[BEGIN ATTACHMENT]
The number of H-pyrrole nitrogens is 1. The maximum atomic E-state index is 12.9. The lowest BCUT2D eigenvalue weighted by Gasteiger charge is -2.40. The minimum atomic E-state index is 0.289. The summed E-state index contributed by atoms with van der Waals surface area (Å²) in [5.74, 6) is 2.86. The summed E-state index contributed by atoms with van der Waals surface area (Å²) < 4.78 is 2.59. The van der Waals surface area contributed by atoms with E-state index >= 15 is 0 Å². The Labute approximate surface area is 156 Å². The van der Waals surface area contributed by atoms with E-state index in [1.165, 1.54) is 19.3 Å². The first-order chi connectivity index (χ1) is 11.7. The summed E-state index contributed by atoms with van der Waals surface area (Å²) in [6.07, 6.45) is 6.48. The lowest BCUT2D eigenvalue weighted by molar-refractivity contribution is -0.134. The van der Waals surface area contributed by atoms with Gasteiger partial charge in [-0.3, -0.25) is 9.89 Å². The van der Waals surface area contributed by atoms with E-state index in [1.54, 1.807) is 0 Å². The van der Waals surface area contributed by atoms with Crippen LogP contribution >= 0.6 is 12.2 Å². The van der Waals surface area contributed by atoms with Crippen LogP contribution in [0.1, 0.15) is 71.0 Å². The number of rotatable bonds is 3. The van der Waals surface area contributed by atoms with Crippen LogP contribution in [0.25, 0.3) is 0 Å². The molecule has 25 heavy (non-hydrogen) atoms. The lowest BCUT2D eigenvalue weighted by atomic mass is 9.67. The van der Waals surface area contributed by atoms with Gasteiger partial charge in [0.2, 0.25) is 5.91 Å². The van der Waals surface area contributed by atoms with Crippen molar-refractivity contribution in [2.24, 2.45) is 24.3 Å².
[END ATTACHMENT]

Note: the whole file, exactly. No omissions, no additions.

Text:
The number of H-pyrrole nitrogens is 1. The maximum atomic E-state index is 12.9. The lowest BCUT2D eigenvalue weighted by Gasteiger charge is -2.40. The minimum atomic E-state index is 0.289. The summed E-state index contributed by atoms with van der Waals surface area (Å²) in [5.74, 6) is 2.86. The summed E-state index contributed by atoms with van der Waals surface area (Å²) < 4.78 is 2.59. The van der Waals surface area contributed by atoms with E-state index >= 15 is 0 Å². The Labute approximate surface area is 156 Å². The van der Waals surface area contributed by atoms with E-state index in [1.165, 1.54) is 19.3 Å². The first-order chi connectivity index (χ1) is 11.7. The summed E-state index contributed by atoms with van der Waals surface area (Å²) in [6.07, 6.45) is 6.48. The lowest BCUT2D eigenvalue weighted by molar-refractivity contribution is -0.134. The van der Waals surface area contributed by atoms with Gasteiger partial charge in [-0.3, -0.25) is 9.89 Å². The van der Waals surface area contributed by atoms with E-state index in [1.54, 1.807) is 0 Å². The van der Waals surface area contributed by atoms with Crippen LogP contribution >= 0.6 is 12.2 Å². The van der Waals surface area contributed by atoms with Crippen LogP contribution in [0.1, 0.15) is 71.0 Å². The number of rotatable bonds is 3. The van der Waals surface area contributed by atoms with Crippen LogP contribution in [0.25, 0.3) is 0 Å². The molecule has 25 heavy (non-hydrogen) atoms. The lowest BCUT2D eigenvalue weighted by atomic mass is 9.67. The van der Waals surface area contributed by atoms with Gasteiger partial charge in [0.2, 0.25) is 5.91 Å². The van der Waals surface area contributed by atoms with Crippen molar-refractivity contribution in [2.24, 2.45) is 24.3 Å².